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Domestic Service in Private Home of Employer

Excerpted from "Social Security Handbook". See the up-to-date, official Social Security Handbook at

915. Domestic Service in Private Home of Employer

915.1 Is domestic service covered by Social Security?

Domestic service in the private home of the employer is covered by Social Security beginning January 1, 1951. However, cash (as defined in §1303) and non-cash remuneration is excluded from wages unless a regularity-of-employment and cash-pay test are met. Prior to 1994, only the cash pay paid to the domestic worker in the calendar quarter by the employer amounting to $50 or more counts for Social Security purposes.

915.2 What is the minimum amount that must be earned for domestic work to be covered by Social Security?

Beginning in 1994, rules for coverage of domestic services performed in the private home changed. The table below shows the minimum amount you must earn for Social Security purposes.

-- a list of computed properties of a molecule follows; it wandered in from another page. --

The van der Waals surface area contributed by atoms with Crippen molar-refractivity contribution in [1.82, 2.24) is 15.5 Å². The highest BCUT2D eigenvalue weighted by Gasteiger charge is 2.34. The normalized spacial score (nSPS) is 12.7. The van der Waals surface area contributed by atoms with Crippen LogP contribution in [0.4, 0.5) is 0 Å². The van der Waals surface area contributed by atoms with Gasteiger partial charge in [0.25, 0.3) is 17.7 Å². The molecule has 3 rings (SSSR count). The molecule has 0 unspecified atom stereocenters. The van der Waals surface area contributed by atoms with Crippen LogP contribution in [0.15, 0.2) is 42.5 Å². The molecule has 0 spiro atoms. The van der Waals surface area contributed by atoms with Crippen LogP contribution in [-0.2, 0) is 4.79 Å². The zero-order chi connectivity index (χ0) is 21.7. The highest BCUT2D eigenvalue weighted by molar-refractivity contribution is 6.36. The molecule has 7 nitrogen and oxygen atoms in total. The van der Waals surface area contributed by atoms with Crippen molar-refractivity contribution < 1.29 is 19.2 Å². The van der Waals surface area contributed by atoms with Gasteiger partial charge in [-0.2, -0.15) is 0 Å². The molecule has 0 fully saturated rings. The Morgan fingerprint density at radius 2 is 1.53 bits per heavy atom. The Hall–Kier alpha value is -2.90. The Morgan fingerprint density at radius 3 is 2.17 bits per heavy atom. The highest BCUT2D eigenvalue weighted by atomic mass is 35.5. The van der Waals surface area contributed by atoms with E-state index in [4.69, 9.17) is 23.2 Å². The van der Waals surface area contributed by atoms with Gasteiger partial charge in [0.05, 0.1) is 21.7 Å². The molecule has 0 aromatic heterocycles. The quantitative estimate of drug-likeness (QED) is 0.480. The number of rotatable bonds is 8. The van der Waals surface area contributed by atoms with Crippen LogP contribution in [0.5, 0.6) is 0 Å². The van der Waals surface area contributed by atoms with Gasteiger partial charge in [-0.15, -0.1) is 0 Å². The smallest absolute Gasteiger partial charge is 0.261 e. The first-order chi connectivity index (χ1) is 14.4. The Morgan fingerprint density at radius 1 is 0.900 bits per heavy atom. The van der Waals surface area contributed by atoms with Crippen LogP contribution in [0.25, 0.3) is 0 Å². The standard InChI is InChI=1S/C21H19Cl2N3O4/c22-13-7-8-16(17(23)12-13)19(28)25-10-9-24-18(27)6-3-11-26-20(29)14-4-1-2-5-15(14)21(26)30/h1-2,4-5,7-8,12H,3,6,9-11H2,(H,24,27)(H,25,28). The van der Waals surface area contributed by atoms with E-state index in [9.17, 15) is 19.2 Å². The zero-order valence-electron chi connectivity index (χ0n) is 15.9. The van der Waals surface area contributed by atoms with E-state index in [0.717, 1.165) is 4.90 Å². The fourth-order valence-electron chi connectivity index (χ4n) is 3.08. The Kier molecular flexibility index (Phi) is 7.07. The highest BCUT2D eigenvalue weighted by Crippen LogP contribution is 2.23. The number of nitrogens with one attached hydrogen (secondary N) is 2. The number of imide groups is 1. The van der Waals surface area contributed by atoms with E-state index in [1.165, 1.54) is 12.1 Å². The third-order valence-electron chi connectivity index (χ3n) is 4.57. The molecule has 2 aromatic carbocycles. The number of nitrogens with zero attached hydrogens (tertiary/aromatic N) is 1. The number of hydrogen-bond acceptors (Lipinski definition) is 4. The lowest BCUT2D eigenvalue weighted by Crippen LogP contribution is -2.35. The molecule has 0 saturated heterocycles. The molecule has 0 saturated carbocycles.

Minimum Cash Pay for Social Security Coverage

Calendar Year

Minimum Cash Pay

1994 - 1997


1998 - 1999




2001 - 2002


2003 - 2004


For calendar years after 1998, the earnings threshold will adjust in multiples of $100 in a given year, as average wages adjust. See SSA's electronic fact sheet on household workers, Publication No. 05-10021 at for the current earnings threshold.

915.3 What if the domestic worker is under age 18?

Beginning in 1995, your services are excluded from Social Security coverage for any portion of a year that you work in a private home while you are under 18 years old. However, your services may be covered by Social Security if the service is your principle occupation.

915.4 How does the cash-pay test apply if the domestic worker has more than one employer?

If you perform domestic services for more than one employer, the cash-pay test applies separately to the cash pay paid by each employer. You cannot combine cash payments for a calendar quarter or a calendar year from various employers.

915.5 How is domestic service on a farm considered for Social Security purposes?

Your domestic service on a farm operated for profit is considered "agricultural labor" for services rendered prior to 1995. The agricultural labor cash-pay test, described in §900, must be met before cash wages paid for your employment can be considered covered for Social Security purposes.

Beginning in 1995, domestic work on a farm operated for profit is no longer treated as agricultural employment. You are subject to a new domestic threshold.

Last Revised: Jun. 30, 2004




Not affiliated with the US Social Security Administration